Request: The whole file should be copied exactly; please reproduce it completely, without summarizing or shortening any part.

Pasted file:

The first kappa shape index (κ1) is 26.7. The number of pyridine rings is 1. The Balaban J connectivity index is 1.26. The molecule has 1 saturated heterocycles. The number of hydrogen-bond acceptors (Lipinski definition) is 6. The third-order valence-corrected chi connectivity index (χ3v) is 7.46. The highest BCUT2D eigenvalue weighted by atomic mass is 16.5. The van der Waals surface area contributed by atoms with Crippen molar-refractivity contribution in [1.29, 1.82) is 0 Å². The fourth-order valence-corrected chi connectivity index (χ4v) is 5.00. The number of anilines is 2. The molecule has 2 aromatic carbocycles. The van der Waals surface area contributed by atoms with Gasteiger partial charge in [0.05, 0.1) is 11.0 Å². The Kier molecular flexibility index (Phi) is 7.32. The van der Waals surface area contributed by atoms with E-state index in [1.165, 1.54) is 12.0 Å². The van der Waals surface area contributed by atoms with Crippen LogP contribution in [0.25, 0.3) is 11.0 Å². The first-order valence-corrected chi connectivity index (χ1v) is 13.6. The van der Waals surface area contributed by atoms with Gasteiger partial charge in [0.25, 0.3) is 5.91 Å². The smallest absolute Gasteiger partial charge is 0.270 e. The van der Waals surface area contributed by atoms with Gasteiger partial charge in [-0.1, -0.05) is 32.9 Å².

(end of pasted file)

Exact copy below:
The first kappa shape index (κ1) is 26.7. The number of pyridine rings is 1. The Balaban J connectivity index is 1.26. The molecule has 1 saturated heterocycles. The number of hydrogen-bond acceptors (Lipinski definition) is 6. The third-order valence-corrected chi connectivity index (χ3v) is 7.46. The highest BCUT2D eigenvalue weighted by atomic mass is 16.5. The van der Waals surface area contributed by atoms with Crippen molar-refractivity contribution in [1.29, 1.82) is 0 Å². The fourth-order valence-corrected chi connectivity index (χ4v) is 5.00. The number of anilines is 2. The molecule has 2 aromatic carbocycles. The van der Waals surface area contributed by atoms with Gasteiger partial charge in [0.05, 0.1) is 11.0 Å². The Kier molecular flexibility index (Phi) is 7.32. The van der Waals surface area contributed by atoms with E-state index in [1.165, 1.54) is 12.0 Å². The van der Waals surface area contributed by atoms with Crippen LogP contribution in [0.25, 0.3) is 11.0 Å². The first-order valence-corrected chi connectivity index (χ1v) is 13.6. The van der Waals surface area contributed by atoms with Gasteiger partial charge in [0.25, 0.3) is 5.91 Å². The smallest absolute Gasteiger partial charge is 0.270 e. The van der Waals surface area contributed by atoms with Gasteiger partial charge in [-0.1, -0.05) is 32.9 Å².